Silencing independent voices in Maine politics

Posted Oct. 05, 2008, at 6:38 p.m.
Last modified March 20, 2011, at 3:24 a.m.

Whatever consumes the media between now and November, one significant note was struck already this year, when attuned voters heard about the defiance of two independents, who refused to play by the party rules, and ran for the U.S. Senate in Maine.

“Coordinated campaigns” aside, there was true distinction shown in the efforts of myself and Herbert Hoffman, both independents, to offer voters an actual choice for change. Because of our alternative platforms, Mainers had a brief opportunity to reject the Congress’ anointed opportunists, Susan Collins and Tom Allen, with their corporate collusion and their failure to protect the residents of their state of Maine.

Voters had a chance to look for a different way out of our problems than the way these two 12-year legislators got us into this mess, by going along with the White House and its disastrous piloting of our country into the national wreckage we have become.

By agreeing to get us into the war, by continuing to sink our money into warfare, by ignoring the emergencies they knew we would face with obviously unsupportable economic practices, they have proven their unconcern for the welfare of our state. These two, Collins and Allen, should have been driven from office, along with all the others who were derelict in their duty. Instead, they’re up for re-election.

Hoffman and I toughed it out as far as we could until the system formally shut down our campaigns in the courts.

I began this campaign a year ago, fighting for an end to the war, for impeachment of Bush, for single-payer health care and for a radical shift in our economic policy. From the beginning, I condemned congressional collusion with the criminal derivatives practices, which gambled our economic treasure away, and which will now destroy the basic subsistence of our lives. I called for a freeze on foreclosures, I brought my policies under the noses of the presidential candidates, I made sure that my own economic recovery plan was made available and could be used by Mainers as a template for political change.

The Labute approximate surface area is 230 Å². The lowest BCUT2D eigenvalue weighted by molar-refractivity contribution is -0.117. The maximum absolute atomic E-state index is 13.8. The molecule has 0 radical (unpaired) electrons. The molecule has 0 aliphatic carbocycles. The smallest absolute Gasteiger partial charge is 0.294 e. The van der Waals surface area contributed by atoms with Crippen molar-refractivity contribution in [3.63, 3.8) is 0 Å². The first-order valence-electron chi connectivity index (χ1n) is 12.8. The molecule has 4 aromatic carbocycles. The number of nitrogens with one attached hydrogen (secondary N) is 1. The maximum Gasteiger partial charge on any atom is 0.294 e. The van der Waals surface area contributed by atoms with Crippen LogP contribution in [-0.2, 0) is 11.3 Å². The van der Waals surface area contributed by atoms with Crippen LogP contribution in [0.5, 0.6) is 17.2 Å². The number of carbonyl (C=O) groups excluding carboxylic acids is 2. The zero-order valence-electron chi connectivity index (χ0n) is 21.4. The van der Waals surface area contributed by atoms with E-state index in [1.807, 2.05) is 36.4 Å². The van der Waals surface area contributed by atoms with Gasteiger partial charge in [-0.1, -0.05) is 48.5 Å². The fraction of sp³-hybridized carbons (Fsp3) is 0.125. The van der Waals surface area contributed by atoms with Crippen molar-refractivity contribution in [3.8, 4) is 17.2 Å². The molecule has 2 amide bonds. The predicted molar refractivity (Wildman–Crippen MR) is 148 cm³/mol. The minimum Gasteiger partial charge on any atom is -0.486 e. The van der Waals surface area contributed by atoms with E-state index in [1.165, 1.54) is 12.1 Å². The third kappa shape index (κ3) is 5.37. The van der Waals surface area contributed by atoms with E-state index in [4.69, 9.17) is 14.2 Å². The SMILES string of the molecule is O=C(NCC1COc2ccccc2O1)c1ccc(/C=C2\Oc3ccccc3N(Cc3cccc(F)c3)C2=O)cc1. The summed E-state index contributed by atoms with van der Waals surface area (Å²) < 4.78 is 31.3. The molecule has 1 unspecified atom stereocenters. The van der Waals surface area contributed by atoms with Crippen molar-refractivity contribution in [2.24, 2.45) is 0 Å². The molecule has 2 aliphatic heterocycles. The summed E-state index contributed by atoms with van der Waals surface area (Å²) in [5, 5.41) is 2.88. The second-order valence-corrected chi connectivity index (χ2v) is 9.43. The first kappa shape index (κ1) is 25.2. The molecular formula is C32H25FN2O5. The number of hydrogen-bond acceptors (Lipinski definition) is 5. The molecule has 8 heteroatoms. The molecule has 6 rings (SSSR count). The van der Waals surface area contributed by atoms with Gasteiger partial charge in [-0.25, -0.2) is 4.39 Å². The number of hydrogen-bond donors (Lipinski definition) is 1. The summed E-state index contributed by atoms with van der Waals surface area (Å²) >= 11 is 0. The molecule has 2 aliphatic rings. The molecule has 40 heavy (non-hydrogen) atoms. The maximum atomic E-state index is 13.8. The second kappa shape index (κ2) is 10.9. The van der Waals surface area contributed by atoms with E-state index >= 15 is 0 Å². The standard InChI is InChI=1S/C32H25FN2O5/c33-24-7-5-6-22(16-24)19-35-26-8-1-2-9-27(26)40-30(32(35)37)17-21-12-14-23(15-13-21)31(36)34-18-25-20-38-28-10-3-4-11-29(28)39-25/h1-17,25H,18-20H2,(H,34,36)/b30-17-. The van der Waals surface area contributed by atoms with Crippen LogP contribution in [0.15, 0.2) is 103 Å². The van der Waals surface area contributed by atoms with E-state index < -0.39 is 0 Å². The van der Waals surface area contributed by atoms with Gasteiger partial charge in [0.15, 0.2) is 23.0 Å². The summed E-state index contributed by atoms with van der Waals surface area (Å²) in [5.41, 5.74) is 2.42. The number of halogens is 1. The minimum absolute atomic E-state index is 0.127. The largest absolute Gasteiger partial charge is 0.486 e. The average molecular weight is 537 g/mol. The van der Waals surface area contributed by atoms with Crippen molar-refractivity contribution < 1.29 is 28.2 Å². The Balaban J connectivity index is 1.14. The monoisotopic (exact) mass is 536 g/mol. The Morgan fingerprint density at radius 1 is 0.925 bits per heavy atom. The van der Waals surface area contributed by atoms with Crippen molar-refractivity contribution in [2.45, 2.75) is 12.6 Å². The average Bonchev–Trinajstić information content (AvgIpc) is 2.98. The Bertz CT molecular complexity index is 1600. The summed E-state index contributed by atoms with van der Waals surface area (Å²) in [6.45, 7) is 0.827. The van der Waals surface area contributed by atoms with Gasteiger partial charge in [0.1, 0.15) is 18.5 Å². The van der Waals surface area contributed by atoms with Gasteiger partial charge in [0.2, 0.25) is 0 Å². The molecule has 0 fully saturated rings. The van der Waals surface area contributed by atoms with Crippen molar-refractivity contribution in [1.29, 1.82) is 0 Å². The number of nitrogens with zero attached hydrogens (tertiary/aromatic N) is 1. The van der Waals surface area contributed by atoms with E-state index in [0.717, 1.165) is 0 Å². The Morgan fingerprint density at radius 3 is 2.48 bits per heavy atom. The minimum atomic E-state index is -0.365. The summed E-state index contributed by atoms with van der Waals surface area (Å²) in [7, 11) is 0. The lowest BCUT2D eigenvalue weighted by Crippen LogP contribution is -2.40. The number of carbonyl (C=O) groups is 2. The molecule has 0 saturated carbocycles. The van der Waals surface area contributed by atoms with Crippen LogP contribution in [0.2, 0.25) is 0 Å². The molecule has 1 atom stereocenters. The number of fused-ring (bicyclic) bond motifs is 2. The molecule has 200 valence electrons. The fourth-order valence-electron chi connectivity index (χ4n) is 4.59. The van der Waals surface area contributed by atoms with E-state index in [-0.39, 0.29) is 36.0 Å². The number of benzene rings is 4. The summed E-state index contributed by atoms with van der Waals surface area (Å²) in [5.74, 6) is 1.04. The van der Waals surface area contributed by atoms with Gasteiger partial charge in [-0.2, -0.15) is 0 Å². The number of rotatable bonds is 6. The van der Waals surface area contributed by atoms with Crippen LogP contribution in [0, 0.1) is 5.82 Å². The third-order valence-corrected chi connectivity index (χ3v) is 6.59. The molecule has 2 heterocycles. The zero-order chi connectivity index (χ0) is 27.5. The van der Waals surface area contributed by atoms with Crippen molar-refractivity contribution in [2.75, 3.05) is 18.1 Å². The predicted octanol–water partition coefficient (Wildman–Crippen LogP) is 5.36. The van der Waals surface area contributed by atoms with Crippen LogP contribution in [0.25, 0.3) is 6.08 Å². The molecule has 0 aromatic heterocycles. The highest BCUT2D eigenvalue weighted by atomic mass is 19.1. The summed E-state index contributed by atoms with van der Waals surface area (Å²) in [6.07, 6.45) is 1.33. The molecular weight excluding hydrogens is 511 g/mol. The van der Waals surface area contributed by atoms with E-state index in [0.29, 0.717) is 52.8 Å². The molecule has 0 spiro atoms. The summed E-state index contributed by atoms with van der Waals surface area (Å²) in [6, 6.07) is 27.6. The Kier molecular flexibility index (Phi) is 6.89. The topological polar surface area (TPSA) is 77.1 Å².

Despite my fight, and Hoffman’s, the parties, with their fingers in the state’s governing branches, succeeded in excluding us both from the ballot, although we fought all the way to the top of the judicial system to resist the prejudice against independent voices.

What is now clear is that the fight to allow independents a chance to get on the ballot and a chance to be heard is not going to end. It’s a hard road. Maine likes independents, we are told. It is a hard truth to face that, as much as they like us, we are not at the table with them. Our state’s citizens will eat what we are fed from the reigning two parties and it is unsavory fare indeed.

Here’s a refreshing thought to take from the lessons offered at the Common Ground Fair: Everyone has the right to good sustenance — good meat, good drink, good living choices.

It’s time to ask the right questions, such as this one I leave with the public after my year of public service, running for office: Don’t we have the right to question our authorities in their choices for our leadership? I think we do and I hope others will follow in our footsteps. I’ve tried. And I won’t stop trying until life is better for us all.

Laurie Dobson of Kennebunkport is a write-in candidate for the U.S. Senate.

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